This week is the Bicycle Federation of Wisconsin's Bike to Work Week. In celebration of this event, OnMilwaukee.com will run new bike-related stories each day.
In the mind of a cyclist, Waterford, Wis. is a bit of a magical spot on the map. It's the home of Waterford Precision Cycles, one of the last few high volume, high quality, handmade, customized bicycle producers in America. All of the big guys, such as Giant, Schwinn, Huffy, Specialized and even Trek, with their headquarters in Wisconsin, are now produced overseas. Waterford Precision Cycles manufactures frames for, among others, Gunnar, Fleet Velo, Boulder Bikes, Rivendell Bicycle Works, our own Milwaukee Bicycle Company and, of course, Waterford itself, which, according to owner Richard Schwinn, retains "unquestioned dominance" in tube construction.
The Waterford factory was originally an offshoot of Schwinn outside of their Chicago factory. It is a fairly non-descript building and quite small considering its notable reputation. But it was there that Marc Muller, who worked for Schwinn, revived and produced the now much sought-after racing bike, the Schwinn Paramount. A few turns down the road the factory stopped producing Schwinns, as everything was moved overseas. The factory stopped production until it was purchased by Muller, George Garner and Richard Schwinn, the great-grandson of Ignaz Schwinn, founder of the Schwinn Bicycle Company.
From there, Waterford started pioneering work on oversized tubing such as Reynolds' 753 and 853 chromoly steel tubesets - a difficult task since the materials can be finicky if not heated and treated properly. But according to Richard Schwinn, when Reynolds came knocking for a quality control check they admitted that they had "never seen work so consistent, so good." The oversized tubing allowed for much lighter bikes while still retaining their strength. Waterford also formulated single bend chain stays and vertical dropouts for better wheel stability.
Waterford bicycles are custom built for each individual. This makes for a higher price point (anywhere between $2,500 and $8,500), but the idea is to build a bike that, unlike a car at the same price point, will follow you through the rest of your life. Customers can measured for a bike at their favorite shop and remit requests for detailing, such as one man's request for his lugs (the fancy detailing at the joints) to look like they were melting. Everything is sent to Waterford, where skilled factory workers, whose average seniority hovers around 10 years, set the angles into jigs. This part is the most time consuming. Once the jigs are set, the tubes are cut and carefully arranged.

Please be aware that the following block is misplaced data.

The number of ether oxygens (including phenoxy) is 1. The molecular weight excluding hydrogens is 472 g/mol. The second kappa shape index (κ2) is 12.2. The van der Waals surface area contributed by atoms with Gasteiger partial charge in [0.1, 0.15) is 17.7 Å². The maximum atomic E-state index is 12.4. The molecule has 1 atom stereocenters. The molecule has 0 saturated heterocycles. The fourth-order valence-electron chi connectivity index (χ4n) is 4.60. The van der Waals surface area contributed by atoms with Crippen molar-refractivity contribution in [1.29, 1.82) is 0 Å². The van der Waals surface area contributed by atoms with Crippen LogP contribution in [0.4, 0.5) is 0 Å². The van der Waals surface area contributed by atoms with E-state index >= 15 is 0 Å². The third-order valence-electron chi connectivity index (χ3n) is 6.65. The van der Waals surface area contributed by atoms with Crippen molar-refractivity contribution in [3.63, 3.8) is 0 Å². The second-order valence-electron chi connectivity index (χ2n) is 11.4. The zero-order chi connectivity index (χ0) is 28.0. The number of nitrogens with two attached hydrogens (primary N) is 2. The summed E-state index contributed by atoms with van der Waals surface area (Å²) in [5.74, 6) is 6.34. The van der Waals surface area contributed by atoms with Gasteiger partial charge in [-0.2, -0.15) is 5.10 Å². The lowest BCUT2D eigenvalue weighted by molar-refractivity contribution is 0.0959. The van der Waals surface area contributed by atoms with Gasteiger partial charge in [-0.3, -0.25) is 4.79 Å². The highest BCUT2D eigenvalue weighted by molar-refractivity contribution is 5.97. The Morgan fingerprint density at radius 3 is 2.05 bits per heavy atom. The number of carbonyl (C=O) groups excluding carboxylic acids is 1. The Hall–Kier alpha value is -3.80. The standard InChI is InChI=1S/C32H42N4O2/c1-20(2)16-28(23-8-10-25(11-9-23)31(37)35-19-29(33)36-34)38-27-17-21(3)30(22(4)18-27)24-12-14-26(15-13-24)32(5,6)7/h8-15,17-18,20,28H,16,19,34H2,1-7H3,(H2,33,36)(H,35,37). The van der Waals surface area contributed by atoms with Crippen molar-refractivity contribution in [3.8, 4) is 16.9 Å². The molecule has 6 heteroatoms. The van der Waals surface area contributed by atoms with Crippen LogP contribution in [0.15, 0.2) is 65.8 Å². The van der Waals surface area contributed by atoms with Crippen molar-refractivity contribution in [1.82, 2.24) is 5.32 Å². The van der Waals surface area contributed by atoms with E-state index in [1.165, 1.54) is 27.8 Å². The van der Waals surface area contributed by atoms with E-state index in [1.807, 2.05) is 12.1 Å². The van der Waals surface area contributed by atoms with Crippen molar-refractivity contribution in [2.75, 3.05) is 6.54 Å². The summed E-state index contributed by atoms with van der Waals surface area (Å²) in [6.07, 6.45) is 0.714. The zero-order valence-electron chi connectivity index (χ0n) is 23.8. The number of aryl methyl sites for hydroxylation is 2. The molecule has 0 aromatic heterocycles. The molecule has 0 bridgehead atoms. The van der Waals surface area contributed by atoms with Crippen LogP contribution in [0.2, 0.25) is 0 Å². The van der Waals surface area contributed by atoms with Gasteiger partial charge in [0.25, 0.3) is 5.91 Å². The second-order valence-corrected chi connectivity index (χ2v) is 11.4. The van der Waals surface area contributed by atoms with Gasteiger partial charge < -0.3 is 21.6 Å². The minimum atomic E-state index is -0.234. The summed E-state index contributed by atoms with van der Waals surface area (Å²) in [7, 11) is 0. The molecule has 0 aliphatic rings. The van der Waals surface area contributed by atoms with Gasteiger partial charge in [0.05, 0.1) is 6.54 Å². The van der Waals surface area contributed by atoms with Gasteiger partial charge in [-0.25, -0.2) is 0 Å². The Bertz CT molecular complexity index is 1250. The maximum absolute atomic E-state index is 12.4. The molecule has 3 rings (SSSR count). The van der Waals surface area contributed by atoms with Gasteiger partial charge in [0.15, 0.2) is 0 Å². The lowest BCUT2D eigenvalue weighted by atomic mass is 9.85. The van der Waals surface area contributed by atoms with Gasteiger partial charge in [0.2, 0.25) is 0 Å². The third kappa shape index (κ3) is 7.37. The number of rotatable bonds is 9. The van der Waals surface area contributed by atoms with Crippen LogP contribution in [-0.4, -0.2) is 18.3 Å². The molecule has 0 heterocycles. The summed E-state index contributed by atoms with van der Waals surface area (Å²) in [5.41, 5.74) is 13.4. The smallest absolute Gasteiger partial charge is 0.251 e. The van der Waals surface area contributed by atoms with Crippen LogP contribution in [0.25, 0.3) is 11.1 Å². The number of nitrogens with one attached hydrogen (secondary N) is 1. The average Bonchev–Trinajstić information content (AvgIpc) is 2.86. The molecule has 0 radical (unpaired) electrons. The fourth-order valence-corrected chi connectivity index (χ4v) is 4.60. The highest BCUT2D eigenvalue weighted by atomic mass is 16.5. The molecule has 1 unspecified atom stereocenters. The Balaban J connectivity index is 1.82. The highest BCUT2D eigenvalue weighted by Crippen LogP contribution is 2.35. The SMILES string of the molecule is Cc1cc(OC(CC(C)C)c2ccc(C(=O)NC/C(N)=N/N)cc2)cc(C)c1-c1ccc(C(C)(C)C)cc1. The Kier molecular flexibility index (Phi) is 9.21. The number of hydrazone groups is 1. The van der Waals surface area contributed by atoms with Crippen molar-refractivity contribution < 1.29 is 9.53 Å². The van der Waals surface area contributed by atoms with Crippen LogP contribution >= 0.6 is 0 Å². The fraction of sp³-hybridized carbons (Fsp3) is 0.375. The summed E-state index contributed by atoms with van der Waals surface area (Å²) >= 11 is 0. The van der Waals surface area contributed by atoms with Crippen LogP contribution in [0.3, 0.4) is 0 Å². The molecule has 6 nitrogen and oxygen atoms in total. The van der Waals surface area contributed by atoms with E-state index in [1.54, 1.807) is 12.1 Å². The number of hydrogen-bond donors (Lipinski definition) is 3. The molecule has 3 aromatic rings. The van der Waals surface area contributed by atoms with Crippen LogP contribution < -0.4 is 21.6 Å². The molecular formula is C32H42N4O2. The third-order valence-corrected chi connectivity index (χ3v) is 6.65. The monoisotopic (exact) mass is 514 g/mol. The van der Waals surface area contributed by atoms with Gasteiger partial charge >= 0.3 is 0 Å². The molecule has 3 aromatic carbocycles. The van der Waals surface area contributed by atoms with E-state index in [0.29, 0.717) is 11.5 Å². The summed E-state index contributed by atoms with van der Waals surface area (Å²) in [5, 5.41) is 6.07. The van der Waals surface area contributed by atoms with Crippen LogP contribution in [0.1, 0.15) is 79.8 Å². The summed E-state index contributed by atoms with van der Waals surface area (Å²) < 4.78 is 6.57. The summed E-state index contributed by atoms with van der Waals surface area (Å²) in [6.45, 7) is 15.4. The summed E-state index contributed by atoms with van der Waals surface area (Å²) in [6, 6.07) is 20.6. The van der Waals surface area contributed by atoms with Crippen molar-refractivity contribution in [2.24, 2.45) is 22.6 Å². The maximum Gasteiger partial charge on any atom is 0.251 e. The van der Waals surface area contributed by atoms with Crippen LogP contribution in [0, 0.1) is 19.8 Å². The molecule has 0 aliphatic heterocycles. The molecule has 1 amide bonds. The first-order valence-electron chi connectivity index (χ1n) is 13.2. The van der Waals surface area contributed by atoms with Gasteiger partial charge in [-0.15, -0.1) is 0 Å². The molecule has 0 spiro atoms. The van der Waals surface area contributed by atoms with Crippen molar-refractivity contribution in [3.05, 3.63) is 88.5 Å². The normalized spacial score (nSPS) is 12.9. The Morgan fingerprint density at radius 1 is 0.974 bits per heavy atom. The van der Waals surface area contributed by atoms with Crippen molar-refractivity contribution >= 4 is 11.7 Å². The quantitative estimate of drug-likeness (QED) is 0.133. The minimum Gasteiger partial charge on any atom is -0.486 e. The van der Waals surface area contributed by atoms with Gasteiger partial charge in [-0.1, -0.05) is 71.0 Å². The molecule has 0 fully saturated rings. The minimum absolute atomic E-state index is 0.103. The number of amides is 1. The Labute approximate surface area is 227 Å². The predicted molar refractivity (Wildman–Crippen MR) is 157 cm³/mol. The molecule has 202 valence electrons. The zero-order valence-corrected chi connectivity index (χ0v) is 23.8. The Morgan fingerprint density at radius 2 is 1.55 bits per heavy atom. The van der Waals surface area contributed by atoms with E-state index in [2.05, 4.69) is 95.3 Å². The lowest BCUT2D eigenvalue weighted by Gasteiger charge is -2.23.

Once everything has been welded into place Waterford can add whatever accessories you might need. Disc brake tabs, fender eyelets, canti bosses, water bottle bosses and more. After construction the bike is given an acid bath to remove all of the impurities, after which it can be painted just about any imaginable color, including fades, custom lettering and pinstriping. Really, the thickness of your wallet is the only limitation. The clear coat they use to seal the frame takes nearly two months to dry, all the time getting harder and more protective.
If you treat a Waterford bike like a car, washing and waxing as necessary, the bike should last a lifetime.
Custom bicycles don't have to be a vanity project either; sometimes they're built out of necessity. One man came to the shop with a badly arthritic hip, but he still wanted to continue to ride. His condition was so bad that in order to mount his bike he had to use a ladder and be lowered on to it. But Waterford came up with an elegent solution by lowering the top tube with custom brazed gusset, almost like a half step-through, half standard frame.
The idea of a purely customized frame may seem like a luxury few of us can afford, but Waterford's Gunnar line still provides the same handmade quality, but in limited stocked sizes and colors.
So what is the future of bicycling?
"The polo bike has more of a chance to save the world than the others," said Schwinn. He elaborated, "Kids right now think that BMX bikes are cool, but when they grow up they're still riding these bikes that are too small for them. They give up riding bikes because they just suck to ride."
On the other hand, bike polo, he says, is a team sport. The bikes are easier to ride because they're "normal" bikes and they scale easier. The playing field, a flat piece of cement, is easier to produce.
"If anything, if bike polo falls out of favor at least you can turn that into a tennis court. What are you going to do with a skate park?" he said.
FleetVelo, another line produced by Waterford, has just released their newest polo bike, The Joust, which takes advantage of gusseted True Temper OS steel, tight geometry, a straight fork and 26-inch wheels for accurate cornering and v-brakes for the strongest, no fuss braking.
If you want to take a look at the factory yourself and see what it takes to build a bike from the ground up, you have your chance this weekend. There will be a factory tour and a fun, relaxed metric century bike ride (60 miles/100 kilometers) for the purposes of enjoying the beautiful Waterford countryside this Sunday, June 11 starting at 9 a.m.
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